At the beginning of the tenancy, the landlord most likely will require tenant to pay a security deposit. The landlord can use the security deposit, for example, if the tenant move out owing rent, damage the rental unit beyond normal wear and tear, or leave the rental less clean than when the tenant moved in.87
Under California law, a lease or rental agreement cannot say that a security deposit is nonrefundable.88 This means that when the tenancy ends, the landlord must return to the tenant any payment that is a security deposit, unless the landlord properly uses the deposit for a lawful purpose.
Almost all landlords charge tenants a security deposit. The security deposit may be called last month’s rent, security deposit, pet deposit, key fee, or cleaning fee. The security deposit may be a combination, for example, of the last month’s rent plus a specific amount for security. No matter what these payments or fees are called, the law considers them all, as well as any other deposit or charge, to be part of the security deposit.89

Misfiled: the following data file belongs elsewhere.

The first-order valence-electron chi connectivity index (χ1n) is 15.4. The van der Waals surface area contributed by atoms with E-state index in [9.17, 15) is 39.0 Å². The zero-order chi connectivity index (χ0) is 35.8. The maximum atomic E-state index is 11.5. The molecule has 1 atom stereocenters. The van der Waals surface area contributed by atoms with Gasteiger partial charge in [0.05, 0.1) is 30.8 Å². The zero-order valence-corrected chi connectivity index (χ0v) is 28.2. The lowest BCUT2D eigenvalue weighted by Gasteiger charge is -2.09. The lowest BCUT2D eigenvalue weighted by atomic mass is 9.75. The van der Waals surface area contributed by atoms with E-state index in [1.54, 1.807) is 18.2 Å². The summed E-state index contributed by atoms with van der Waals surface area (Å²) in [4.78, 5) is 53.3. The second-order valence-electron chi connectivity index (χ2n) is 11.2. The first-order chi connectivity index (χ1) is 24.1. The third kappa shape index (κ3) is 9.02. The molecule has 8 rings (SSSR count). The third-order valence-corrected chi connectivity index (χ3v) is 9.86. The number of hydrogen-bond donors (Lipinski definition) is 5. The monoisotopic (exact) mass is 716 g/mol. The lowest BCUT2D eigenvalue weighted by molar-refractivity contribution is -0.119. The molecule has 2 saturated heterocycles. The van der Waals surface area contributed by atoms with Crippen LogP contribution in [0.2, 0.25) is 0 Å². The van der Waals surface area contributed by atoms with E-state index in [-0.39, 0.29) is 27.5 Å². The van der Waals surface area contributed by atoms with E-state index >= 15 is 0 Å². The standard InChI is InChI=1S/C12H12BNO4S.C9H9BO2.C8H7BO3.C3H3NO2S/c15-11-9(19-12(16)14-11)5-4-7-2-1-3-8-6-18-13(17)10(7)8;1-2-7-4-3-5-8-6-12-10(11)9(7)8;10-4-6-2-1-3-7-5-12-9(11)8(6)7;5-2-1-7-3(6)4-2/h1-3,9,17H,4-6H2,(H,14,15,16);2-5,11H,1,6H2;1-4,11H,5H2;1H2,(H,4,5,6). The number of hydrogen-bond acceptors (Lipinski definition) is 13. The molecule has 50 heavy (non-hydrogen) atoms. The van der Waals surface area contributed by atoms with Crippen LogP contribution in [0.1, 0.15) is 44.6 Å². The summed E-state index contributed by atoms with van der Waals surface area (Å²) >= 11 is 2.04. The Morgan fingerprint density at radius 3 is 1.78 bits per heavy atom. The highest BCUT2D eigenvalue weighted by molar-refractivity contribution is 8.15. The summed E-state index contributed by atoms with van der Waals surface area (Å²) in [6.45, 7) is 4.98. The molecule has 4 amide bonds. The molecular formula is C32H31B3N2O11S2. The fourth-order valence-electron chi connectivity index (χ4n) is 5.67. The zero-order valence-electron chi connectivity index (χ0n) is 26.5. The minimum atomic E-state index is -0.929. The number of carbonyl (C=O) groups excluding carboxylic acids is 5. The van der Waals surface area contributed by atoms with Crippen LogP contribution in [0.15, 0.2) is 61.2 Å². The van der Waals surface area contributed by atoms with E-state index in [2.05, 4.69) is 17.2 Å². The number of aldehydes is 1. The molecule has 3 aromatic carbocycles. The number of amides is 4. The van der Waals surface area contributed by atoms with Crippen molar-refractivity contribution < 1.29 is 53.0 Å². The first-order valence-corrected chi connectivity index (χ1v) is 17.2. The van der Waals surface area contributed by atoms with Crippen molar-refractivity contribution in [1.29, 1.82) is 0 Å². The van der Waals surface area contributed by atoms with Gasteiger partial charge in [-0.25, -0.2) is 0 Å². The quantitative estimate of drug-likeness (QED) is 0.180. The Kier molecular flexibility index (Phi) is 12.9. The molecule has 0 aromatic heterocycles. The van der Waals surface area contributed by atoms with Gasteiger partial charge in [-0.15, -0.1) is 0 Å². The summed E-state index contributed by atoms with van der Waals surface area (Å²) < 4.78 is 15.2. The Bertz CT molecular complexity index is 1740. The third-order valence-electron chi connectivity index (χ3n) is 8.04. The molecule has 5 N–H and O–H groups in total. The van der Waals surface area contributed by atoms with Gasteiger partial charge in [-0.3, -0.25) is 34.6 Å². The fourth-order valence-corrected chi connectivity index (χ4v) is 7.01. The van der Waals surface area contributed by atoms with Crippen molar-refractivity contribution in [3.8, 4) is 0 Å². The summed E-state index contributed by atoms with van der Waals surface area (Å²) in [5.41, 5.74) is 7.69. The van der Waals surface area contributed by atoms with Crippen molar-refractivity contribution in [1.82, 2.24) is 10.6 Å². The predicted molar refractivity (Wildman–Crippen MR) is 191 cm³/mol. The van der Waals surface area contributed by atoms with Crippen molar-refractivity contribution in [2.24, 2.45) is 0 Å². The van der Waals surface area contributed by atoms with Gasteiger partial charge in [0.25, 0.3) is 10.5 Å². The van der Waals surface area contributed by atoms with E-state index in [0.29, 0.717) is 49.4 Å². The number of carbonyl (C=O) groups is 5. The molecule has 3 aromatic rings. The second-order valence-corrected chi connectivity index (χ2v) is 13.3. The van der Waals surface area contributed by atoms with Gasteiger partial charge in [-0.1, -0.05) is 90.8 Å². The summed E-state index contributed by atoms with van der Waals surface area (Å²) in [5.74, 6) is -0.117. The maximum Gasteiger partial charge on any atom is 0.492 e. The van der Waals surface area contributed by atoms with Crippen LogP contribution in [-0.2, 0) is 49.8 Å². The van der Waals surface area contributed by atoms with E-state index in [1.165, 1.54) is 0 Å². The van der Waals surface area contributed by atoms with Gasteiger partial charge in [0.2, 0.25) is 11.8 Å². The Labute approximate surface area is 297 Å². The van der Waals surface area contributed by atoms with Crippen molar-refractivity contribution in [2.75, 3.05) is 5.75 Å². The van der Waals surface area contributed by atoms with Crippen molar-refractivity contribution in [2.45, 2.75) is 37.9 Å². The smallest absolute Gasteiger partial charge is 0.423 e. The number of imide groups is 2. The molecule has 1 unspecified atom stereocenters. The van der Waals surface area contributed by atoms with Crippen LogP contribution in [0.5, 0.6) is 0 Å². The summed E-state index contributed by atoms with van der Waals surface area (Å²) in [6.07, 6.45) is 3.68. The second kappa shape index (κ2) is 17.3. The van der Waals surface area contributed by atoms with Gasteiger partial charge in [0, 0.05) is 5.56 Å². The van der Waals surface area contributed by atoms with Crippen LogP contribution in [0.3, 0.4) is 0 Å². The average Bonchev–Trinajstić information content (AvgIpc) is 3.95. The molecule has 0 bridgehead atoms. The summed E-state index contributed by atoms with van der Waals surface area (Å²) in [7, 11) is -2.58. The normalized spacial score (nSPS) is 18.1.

87 Civil Code Section 1950.5(b).
88 Civil Code Section 1950.5(m).
89 Civil Code Section 1950.5(b).
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